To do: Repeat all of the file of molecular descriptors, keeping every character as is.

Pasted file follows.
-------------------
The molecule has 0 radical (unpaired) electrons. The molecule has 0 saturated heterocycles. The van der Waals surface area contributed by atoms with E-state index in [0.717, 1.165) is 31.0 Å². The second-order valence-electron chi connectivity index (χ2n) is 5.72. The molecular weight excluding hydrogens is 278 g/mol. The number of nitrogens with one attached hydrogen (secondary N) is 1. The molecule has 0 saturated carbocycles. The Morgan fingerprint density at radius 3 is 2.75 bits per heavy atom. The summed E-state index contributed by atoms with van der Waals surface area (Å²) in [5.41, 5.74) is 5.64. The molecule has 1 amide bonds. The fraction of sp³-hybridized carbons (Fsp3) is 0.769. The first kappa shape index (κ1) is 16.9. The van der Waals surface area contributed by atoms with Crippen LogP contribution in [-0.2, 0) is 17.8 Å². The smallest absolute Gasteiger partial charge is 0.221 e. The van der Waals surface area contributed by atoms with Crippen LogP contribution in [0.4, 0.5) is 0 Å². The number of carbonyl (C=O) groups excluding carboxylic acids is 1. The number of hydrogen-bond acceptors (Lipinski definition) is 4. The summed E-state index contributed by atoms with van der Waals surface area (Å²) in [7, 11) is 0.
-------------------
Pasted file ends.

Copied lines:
The molecule has 0 radical (unpaired) electrons. The molecule has 0 saturated heterocycles. The van der Waals surface area contributed by atoms with E-state index in [0.717, 1.165) is 31.0 Å². The second-order valence-electron chi connectivity index (χ2n) is 5.72. The molecular weight excluding hydrogens is 278 g/mol. The number of nitrogens with one attached hydrogen (secondary N) is 1. The molecule has 0 saturated carbocycles. The Morgan fingerprint density at radius 3 is 2.75 bits per heavy atom. The summed E-state index contributed by atoms with van der Waals surface area (Å²) in [5.41, 5.74) is 5.64. The molecule has 1 amide bonds. The fraction of sp³-hybridized carbons (Fsp3) is 0.769. The first kappa shape index (κ1) is 16.9. The van der Waals surface area contributed by atoms with Crippen LogP contribution in [-0.2, 0) is 17.8 Å². The smallest absolute Gasteiger partial charge is 0.221 e. The van der Waals surface area contributed by atoms with Crippen LogP contribution in [0.4, 0.5) is 0 Å². The number of carbonyl (C=O) groups excluding carboxylic acids is 1. The number of hydrogen-bond acceptors (Lipinski definition) is 4. The summed E-state index contributed by atoms with van der Waals surface area (Å²) in [7, 11) is 0.